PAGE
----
Wow, June flew so fast! It is already the last Wednesday of the month; next Wednesday, July is going to commence. Whoa. Since it is Wednesday, it also means one thing – time for another WWW Wednesday update. WWW Wednesday is a bookish meme was originally hosted by SAM@TAKING ON A WORLD OF WORDS. The mechanics for WWW Wednesday is quite simple. You just have to answer three questions:

  1. What are you currently reading?
  2. What have you finished reading?
  3. What will you read next?

www-wednesdays


What are you currently reading?

61yeguQxH6L._SX331_BO1,204,203,200_

At nearly 800 pages (surprisingly), it looks like this is going to be my final read this month. I’ve been immersing in American works in June and Thomas Pynchon’s Gravity’s Rainbow sounds like a great way of rounding it up. Admittedly, I am daunted by the book. It is not only because of its length but also because it was written by an author whose work I’ve never read of before. Actually, it was just a couple of years ago that I first heard of Pynchon. A virtual recluse, he is surrounded by enigma that naturally piqued my curiosity. I forgot the author I was researching on when I first encountered Pynchon’s name but the article made out that Pynchon rarely makes his presence felt.

I just started the book and it brought me to a very familiar territory – the Second World War. I haven’t researched on the book (I rarely do) so it came as a pleasant surprise. I’m tempering my expectations because I don’t want to have my hopes too high up. I just want to enjoy the book and learn more about Pynchon as an author,


What have you finished reading?

I guess my momentum has picked up as I managed to complete two books in seven days for the second consecutive week.

Sherman Alexie’s The Absolutely True Diary of a Part-Time Indian was meant to be an icebreaker after having three heavy reads (Stockett’s The Help, Faulkner’s Absalom, Absalom!, and Frazier’s Cold Mountain). It was also a book I’ve been looking forward to for years although I don’t understand why I let it sit for too long in my bookshelf. I knew it was going to be a good read and I wasn’t wrong. There was an honesty and sincerity behind the words that just compelled me. I am no fan of young adult fiction but this is one of those gems. It has autobiographical elements and maybe that is the reason why it was easy understanding and connecting with the main character, Arnold Spirit, Jr. I just hoped that it touched more on Indian culture  but overall, it did enough to get my interest.

Nobel Laureate in Literature John Steinbeck is a familiar territory already as I have read three of his works (The Pearl, Cannery Row and Of Mice and Men). However, The Grapes of Wrath is uncharacteristically longer than the three books I’ve already read. It relates the story of the Joad family. Set during the Great Depression, they were forced to travel from their native Oklahoma to California in hopes of finding a job. The land they were tilling was requisitioned by the bank. As always, it was a heavy read and must be read slowly for one to appreciate the narrative. The discrimination, the violence, and the swirl of emotions made me understand why it was given the title The Grapes of Wrath.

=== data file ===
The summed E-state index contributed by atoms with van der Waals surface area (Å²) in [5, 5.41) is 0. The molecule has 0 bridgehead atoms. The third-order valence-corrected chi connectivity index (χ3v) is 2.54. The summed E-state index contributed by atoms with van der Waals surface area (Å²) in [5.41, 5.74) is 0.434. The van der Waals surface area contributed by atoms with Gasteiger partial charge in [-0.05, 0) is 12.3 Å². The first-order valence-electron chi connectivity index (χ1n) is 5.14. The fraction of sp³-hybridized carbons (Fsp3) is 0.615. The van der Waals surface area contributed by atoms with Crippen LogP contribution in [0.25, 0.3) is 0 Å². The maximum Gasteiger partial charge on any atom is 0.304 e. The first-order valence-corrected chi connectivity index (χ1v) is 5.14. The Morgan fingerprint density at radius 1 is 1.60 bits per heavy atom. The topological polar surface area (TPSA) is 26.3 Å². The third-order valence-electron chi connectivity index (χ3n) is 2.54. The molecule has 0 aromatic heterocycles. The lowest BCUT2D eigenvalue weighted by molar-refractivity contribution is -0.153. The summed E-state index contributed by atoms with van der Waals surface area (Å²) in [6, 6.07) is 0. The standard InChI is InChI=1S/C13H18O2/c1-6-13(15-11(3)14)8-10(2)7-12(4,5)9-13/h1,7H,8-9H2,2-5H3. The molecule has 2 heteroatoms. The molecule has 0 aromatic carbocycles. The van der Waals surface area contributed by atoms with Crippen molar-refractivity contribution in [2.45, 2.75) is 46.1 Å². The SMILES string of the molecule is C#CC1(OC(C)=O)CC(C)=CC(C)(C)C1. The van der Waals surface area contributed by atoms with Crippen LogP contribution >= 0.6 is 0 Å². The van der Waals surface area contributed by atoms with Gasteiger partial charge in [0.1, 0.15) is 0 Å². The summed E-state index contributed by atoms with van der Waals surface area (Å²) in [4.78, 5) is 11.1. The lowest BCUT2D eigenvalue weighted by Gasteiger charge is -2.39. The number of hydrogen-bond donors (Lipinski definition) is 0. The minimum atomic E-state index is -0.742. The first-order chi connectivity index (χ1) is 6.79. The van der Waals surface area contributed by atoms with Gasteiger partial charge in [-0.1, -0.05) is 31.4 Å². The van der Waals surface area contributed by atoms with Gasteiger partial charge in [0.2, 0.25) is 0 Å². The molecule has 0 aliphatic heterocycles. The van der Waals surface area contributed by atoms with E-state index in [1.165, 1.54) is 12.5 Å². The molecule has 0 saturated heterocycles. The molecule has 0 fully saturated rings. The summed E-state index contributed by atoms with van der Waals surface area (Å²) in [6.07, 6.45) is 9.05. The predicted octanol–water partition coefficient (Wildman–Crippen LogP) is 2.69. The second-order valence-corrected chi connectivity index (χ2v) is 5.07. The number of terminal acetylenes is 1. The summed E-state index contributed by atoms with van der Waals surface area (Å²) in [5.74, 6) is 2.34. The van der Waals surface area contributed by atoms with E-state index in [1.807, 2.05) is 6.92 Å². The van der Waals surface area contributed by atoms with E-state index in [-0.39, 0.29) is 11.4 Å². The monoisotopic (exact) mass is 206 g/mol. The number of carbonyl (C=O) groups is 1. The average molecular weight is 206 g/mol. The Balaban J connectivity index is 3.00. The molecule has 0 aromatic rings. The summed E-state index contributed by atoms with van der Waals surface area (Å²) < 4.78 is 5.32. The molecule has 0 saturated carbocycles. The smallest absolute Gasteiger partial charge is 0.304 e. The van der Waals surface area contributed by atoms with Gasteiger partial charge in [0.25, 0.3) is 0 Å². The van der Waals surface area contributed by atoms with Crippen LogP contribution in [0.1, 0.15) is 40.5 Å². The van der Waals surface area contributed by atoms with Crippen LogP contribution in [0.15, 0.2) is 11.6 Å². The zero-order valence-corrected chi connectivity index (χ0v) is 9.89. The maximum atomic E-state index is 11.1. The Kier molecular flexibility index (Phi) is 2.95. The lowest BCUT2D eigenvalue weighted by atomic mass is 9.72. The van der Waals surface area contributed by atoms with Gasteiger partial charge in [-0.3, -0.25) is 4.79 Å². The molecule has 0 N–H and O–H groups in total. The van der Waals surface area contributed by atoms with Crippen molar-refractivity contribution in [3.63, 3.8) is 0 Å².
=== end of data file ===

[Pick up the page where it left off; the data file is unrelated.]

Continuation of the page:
What will you read next?

During my last WWW Wednesday post, I included James Baldwin’s semi- autobiographical work, Go Tell It On The Mountain to be part of my June reading month. However, due to Gravity’s Rainbow’s length, I think the task at hand is going to be impossible, if not challenging. I am then resetting my list ready for July and these three books are going to take the center stage.

Kate Elizabeth Russell’s My Dark Vanessa and Abi Dare’s The Girl With the Louding Voice are both part of my 2020 Top 10 Books I Look Forward to List. After a lengthy research, their premises piqued my curiosity enough that I included them in the list. The positive reviews and recommendations from fellow book bloggers made it imperative for me to immerse in them next. My Dark Vanessa stirred quite the controversy. Equally controversial is Jeanine Cummins’ American Dirt. It is this intrigue that pulled me towards it. Despite this, I came across some positive response so I guess it isn’t that bad at all.

I am giddy in anticipation already for I have three different authors from seemingly different backgrounds whose works I’m reading for the first time. More importantly, each wrote about subjects that are timely and relevant. And thus concludes another WWW Wednesday update! I hope everyone is having a great midweek! As the Koreans go, “Hwaiting” (or “Fighting”) for the rest of the week! Do keep safe and as always, enjoy reading!